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RICHARD STODDERT EWELL (1817-1872)

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Originally appearing in Volume V10, Page 40 of the 1911 Encyclopedia Britannica.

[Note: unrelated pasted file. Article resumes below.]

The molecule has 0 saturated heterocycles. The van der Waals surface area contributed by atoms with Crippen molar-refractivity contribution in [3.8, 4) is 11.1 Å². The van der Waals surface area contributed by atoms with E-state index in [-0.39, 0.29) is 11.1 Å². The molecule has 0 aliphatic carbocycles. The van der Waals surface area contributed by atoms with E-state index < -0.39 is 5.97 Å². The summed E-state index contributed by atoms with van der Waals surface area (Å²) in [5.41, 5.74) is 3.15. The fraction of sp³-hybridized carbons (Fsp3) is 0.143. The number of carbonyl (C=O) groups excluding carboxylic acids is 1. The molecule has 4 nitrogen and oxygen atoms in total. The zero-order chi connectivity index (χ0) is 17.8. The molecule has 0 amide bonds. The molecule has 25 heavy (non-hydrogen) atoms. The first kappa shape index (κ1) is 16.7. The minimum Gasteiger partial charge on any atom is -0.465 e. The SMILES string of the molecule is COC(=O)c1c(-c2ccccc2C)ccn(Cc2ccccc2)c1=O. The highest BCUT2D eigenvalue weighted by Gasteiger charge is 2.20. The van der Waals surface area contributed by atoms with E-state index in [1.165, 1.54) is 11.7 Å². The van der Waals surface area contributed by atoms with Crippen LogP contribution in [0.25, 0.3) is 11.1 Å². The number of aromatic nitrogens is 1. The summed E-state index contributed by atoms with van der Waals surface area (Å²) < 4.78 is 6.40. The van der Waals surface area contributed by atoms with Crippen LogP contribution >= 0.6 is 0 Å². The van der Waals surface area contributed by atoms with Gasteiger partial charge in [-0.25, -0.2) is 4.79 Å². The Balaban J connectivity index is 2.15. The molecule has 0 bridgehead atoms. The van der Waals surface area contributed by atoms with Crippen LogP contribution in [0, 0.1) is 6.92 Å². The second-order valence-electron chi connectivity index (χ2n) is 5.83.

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RICHARD STODDERT EWELL (1817-1872), American soldier, lieutenant-general in the Confederate army, was born in Georgetown, now a part of Washington, D.C., on the 2nd of February 1817, and graduated at West Point in 184o. As a cavalry officer he saw much active service in the Mexican War and later in Indian warfare in New Mexico. He resigned his commission at the outbreak of the Civil War, and entered the Confederate service. He commanded a brigade in the first Bull Run campaign, and a division in the famous Valley Campaign of " Stonewall " Jackson, to whom he was next in rank. At Cross Keys he was in command of the forces which defeated General Fremont. Ewell's division served with Jackson in the Seven Days and in the campaign of Second Bull Run. At the action of Groveton Ewell lost a leg, but did not on that account retire from active service, though other generals led his men in the sanguinary battles of Antietam (where they lost 47% of their numbers) and Fredericksburg. After the death of " Stonewall " Jackson, Ewell was promoted lieutenant-general and appointed to command the 2nd Corps, with which he had served from the beginning of the Valley Campaign. His promotion set aside General J. E. B. Stuart, the temporary commander of Jackscn's corps; that Ewell, crippled as he was, was preferred to the brilliant cavalry leader was a marked testimony to his sterling qualities as a soldier. The invasion of Pennsylvania soon followed, Ewell's corps leading the advance of Lee's army. A federal force was skilfully cut off and destroyed near Winchester, Va., and Ewell's corps then raided Maryland and southern Pennsylvania unchecked. At the battle of Gettysburg, the 2nd Corps decided the fighting of the first day in favour of the Confederates, driving the enemy before them; on the second day it fought a desperate action on Lee's left wing; Ewell took part in the closing operations of 1863 and in all the battles of the Wilderness and Petersburg campaigns. In the final campaign of_1865 he and the remnant of his corps were cut off and forced to surrender at Sailor's Creek, a few days before his chief capitulated to Grant at Appomattox. After the war General Ewell lived in retirement. He died near Spring Hill, Maury County, Tennessee, on the 25th of January 18/2.
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